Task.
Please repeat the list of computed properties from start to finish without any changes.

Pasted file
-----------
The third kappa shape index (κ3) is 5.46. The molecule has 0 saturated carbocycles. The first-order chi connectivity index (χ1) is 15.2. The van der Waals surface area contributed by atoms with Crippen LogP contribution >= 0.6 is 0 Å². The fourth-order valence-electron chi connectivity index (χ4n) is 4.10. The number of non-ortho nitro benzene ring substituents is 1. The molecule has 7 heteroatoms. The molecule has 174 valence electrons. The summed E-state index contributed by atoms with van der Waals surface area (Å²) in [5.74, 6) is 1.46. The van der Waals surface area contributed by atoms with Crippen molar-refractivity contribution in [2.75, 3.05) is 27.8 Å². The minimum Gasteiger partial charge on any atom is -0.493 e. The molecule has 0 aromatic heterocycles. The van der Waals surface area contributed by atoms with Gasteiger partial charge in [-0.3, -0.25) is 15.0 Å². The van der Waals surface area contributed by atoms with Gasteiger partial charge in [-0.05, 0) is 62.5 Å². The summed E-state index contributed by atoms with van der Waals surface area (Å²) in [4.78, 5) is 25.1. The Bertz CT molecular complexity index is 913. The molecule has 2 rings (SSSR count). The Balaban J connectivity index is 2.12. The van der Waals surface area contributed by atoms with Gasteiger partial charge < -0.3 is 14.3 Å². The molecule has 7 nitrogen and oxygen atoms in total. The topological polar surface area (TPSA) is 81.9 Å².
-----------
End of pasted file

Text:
The third kappa shape index (κ3) is 5.46. The molecule has 0 saturated carbocycles. The first-order chi connectivity index (χ1) is 15.2. The van der Waals surface area contributed by atoms with Crippen LogP contribution >= 0.6 is 0 Å². The fourth-order valence-electron chi connectivity index (χ4n) is 4.10. The number of non-ortho nitro benzene ring substituents is 1. The molecule has 7 heteroatoms. The molecule has 174 valence electrons. The summed E-state index contributed by atoms with van der Waals surface area (Å²) in [5.74, 6) is 1.46. The van der Waals surface area contributed by atoms with Crippen molar-refractivity contribution in [2.75, 3.05) is 27.8 Å². The minimum Gasteiger partial charge on any atom is -0.493 e. The molecule has 0 aromatic heterocycles. The van der Waals surface area contributed by atoms with Gasteiger partial charge in [-0.3, -0.25) is 15.0 Å². The van der Waals surface area contributed by atoms with Gasteiger partial charge in [-0.05, 0) is 62.5 Å². The summed E-state index contributed by atoms with van der Waals surface area (Å²) in [4.78, 5) is 25.1. The Bertz CT molecular complexity index is 913. The molecule has 2 rings (SSSR count). The Balaban J connectivity index is 2.12. The van der Waals surface area contributed by atoms with Gasteiger partial charge < -0.3 is 14.3 Å². The molecule has 7 nitrogen and oxygen atoms in total. The topological polar surface area (TPSA) is 81.9 Å².